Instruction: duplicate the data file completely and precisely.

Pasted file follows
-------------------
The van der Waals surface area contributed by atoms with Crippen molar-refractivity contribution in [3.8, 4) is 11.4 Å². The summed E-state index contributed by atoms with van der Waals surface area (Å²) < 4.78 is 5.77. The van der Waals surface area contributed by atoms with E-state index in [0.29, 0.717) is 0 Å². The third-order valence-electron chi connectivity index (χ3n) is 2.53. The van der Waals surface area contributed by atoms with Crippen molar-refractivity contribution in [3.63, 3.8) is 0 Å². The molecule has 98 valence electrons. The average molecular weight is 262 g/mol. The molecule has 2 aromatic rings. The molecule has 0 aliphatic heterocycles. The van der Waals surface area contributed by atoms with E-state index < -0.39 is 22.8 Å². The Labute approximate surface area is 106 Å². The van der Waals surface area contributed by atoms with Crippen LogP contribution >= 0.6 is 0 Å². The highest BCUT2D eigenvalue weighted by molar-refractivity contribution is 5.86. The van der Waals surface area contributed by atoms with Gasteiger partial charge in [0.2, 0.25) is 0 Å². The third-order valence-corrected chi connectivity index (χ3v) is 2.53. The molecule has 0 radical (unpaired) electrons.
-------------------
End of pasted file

The van der Waals surface area contributed by atoms with Crippen molar-refractivity contribution in [3.8, 4) is 11.4 Å². The summed E-state index contributed by atoms with van der Waals surface area (Å²) < 4.78 is 5.77. The van der Waals surface area contributed by atoms with E-state index in [0.29, 0.717) is 0 Å². The third-order valence-electron chi connectivity index (χ3n) is 2.53. The van der Waals surface area contributed by atoms with Crippen molar-refractivity contribution in [3.63, 3.8) is 0 Å². The molecule has 98 valence electrons. The average molecular weight is 262 g/mol. The molecule has 2 aromatic rings. The molecule has 0 aliphatic heterocycles. The van der Waals surface area contributed by atoms with E-state index < -0.39 is 22.8 Å². The Labute approximate surface area is 106 Å². The van der Waals surface area contributed by atoms with Crippen LogP contribution >= 0.6 is 0 Å². The highest BCUT2D eigenvalue weighted by molar-refractivity contribution is 5.86. The van der Waals surface area contributed by atoms with Gasteiger partial charge in [0.2, 0.25) is 0 Å². The third-order valence-corrected chi connectivity index (χ3v) is 2.53. The molecule has 0 radical (unpaired) electrons.